At the 2019 GLAAD Media Awards, held last Thursday, Beyoncé and Jay-Z were presented with this year’s Vanguard Award. This is an award is meant to annually acknowledge people who don’t identify as LGBTQ, but are considered to have made great strides towards promoting the acceptance of LGBTQ people (in other words, it’s an award for LGBTQ “allies”). When I first learned that GLAAD was planning on presenting them with this award a couple of weeks back, I…immediately had questions.
In doing a little digging to figure out what all, exactly, Bey & Jay have done to help advance the plight of LGBTQ people, the answers that I found largely just reaffirmed what I’d long figured. That their advocacy is cool, but nothing particularly risky, threatening to the status quo or revolutionary. Look, y’all know I love me some Beyoncé (and Jay-Z is cool too, or whatever). But let’s be honest. This award is just…not it.
Jay-Z, in particular, has been praised for his song “Smile,” which pays homage to his mother. There’s also him including Janet Mock, Black Trans woman and activist, in his video for “Family Feud.” Those things are great and they absolutely matter. But if we’re talking about significant, game-changing moves, or “incredible strides towards changing stigmas in the hip-hop community” (as Beyoncé said of her husband in their acceptance speech), this is not that. Let’s also not overlook that, ultimately, Jay made money off of that project while risking virtually nothing. I’m more interested in knowing how Jay-Z has worked to change the dynamics of hip-hop culture in more structural, substantive ways. Particularly, knowing how hip-hop culture has deliberately marginalized LGBTQ folks, virtually throughout its entire existence. Has he intentionally sought out Black, openly LGBTQ rappers to sign, develop and/or promote? Has he used his position to challenge his industry peers for spewing anti-LGBTQ bigotry? How many openly LGBTQ folks has he collaborated with (in contrast to all the anti-LGBTQ folks he’s worked with)?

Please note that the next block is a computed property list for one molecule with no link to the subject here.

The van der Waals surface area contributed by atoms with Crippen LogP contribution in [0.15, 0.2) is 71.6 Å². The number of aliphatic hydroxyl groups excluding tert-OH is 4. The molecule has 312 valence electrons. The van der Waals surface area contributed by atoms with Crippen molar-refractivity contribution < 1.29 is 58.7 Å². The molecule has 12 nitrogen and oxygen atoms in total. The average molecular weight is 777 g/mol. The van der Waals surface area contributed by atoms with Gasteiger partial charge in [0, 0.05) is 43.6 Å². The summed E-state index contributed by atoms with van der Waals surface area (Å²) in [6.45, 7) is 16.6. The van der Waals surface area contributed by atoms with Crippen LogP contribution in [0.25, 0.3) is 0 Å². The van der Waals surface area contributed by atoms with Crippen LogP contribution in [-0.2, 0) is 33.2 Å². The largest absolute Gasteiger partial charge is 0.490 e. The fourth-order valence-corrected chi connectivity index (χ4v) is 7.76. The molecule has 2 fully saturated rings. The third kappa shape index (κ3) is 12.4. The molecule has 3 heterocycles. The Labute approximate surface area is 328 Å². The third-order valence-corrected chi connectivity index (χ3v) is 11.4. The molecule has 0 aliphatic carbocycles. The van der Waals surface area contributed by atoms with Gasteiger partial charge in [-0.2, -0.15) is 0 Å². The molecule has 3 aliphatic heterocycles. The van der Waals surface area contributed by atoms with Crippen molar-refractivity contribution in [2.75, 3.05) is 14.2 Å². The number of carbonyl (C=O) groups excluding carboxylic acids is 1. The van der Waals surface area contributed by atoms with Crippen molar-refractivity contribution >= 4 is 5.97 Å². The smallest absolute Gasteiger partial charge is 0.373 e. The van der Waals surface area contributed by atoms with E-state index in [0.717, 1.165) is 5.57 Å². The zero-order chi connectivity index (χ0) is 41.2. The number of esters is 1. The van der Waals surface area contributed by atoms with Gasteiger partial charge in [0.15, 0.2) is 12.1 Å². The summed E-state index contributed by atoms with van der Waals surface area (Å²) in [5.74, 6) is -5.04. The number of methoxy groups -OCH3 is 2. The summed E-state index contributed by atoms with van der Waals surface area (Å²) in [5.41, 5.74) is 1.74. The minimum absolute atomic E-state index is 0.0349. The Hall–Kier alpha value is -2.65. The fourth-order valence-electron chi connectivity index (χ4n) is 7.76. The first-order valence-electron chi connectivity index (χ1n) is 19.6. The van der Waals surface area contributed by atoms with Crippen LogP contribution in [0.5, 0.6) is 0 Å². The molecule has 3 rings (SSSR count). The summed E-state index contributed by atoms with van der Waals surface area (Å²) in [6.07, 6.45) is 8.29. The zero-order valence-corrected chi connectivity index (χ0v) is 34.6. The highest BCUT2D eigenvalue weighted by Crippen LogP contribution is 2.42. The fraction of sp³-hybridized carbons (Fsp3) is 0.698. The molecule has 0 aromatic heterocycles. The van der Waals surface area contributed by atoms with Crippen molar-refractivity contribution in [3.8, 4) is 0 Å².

We know Beyoncé is at least cool with LGBTQ folks. But like Jay-Z, she’s mainly ever put herself in proximity to us in a ways that ultimately benefit her, while risking very little (if anything, at all). It’s been well-noted how Beyoncé is perfectly fine staffing Black Queer creatives for most any of her behind-the-scenes tasks, such as hair & makeup, design and choreography. But when it comes to actually spotlighting Black LGBTQ folks, openly and intentionally, particularly in front of more large audiences, this is where she’s long fallen short.
I do wanna emphasize that this isn’t remotely about trying to condemn Beyoncé and Jay-Z. I’m not knocking the things that they have done, and I don’t believe their intentions are bad. I’m sure that, in their minds, they really do believe that their forms of “allyship” are changing the game in some way. But really, their methods of support for the LGBTQ community are largely passive, at best. And while it serves as a nice signal for LGBTQ people, is it necessarily serving to challenge social norms and move anything forward? Does their “allyship” even particularly stand out from other areas of the entertainment industry? To the point of warranting an official award from one of the most visible LGBTQ organizations in the country? I just don’t think so.
Really, the crux of this issue isn’t even necessarily them, or any other cisgender-heterosexual “allies.” I absolutely do think it’s on cis-hetero folks to challenge themselves in their “allyship” more and always question how they can most effectively show up for us. But I also think we, as LGBTQ folks (and people of marginalized groups, in general), need to really examine the standards that we hold LGBTQ “allies” to. Part of why folks like Beyoncé, Jay-Z and others walk around believing they’re doing their part is because we go out of our way coddle them and settle for the bare minimum.